Web 2.0 apps that are worth it?

Posted on Wed 18 October 2006 in geek

Web 2.0 is a lovely little marketing buzzword that is bandied about a lot. It refers to the concept of applications running on your web browser. It used to be that people thought Java apps would be what everyone would want but it turns out that AJAX can provide you with quite a powerful application experience.

The one I've been playing with quite a bit over the last few days is Google's RSS Reader. RSS readers are an exercise in saving the time poor from too many clicks. I used to use Liferea and then when that stalled I started using the Fixefox extension Sage. However I've finally come across a web application that is truly comfortable to use.

It seems a natural fit of course. RSS is a product of the web - why would you want to leave your web-browser to read stuff? Much as I find the Live Bookmark capability of Firefox useful it doesn't give the status view of what is new. However Google Reader allows you to set up aggregate feeds really easily which are an ideal compliment of Firefox's live feed view. The natural integration of feeds into the web environment is one of the key selling points of the reader for me.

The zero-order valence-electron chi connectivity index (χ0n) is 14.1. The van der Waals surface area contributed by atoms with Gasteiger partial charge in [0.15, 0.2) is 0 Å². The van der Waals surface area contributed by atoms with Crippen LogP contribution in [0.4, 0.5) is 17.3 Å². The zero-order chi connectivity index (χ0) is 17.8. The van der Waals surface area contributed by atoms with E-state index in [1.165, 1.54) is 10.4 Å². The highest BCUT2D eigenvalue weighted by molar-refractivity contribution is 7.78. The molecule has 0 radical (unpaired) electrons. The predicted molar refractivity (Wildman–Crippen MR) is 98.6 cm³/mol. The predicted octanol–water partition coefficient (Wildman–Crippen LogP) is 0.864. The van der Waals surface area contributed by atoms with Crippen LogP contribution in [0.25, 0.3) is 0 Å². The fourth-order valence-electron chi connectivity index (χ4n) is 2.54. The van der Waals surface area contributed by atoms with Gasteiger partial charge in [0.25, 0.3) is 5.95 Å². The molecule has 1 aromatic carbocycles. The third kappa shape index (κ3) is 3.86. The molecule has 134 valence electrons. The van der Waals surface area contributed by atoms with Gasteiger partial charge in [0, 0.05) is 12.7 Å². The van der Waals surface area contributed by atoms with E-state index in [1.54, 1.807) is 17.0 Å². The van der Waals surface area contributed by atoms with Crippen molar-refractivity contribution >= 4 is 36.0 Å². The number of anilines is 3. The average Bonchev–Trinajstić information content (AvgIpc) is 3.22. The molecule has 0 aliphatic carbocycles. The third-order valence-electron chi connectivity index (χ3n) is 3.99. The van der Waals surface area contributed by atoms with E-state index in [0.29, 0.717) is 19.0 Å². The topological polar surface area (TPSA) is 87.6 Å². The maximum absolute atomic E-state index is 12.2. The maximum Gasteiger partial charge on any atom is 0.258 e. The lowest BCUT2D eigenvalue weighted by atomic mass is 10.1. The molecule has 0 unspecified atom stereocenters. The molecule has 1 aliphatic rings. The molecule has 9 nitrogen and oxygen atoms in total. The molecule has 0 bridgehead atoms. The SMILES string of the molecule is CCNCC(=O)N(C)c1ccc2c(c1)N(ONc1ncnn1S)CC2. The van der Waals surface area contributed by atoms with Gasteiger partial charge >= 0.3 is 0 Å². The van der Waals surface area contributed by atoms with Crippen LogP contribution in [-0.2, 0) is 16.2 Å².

Another thing which is very well done is the keyboard shortcuts. I've not seen them used so widely in a web application before. I'm definitely a keyboard person. Compared to navigating with a mouse it's far more efficient to use a couple of well placed keys. On Reader they have made the process of browsing through articles pretty painless. Switching between feed "tags" is a simple 2+n key sequence which auto-completes to the best fit tag within 2 or 3 keys. "Staring" and sharing items are similarly easy operations.

The one big bonus of all of this of course is that it's independent of which machine I'm on. I can pick up from were I left of if I'm on the laptop, desktop or work machine. For this reason Google's Reader picks up the first Bennee award for a truly use-able web application.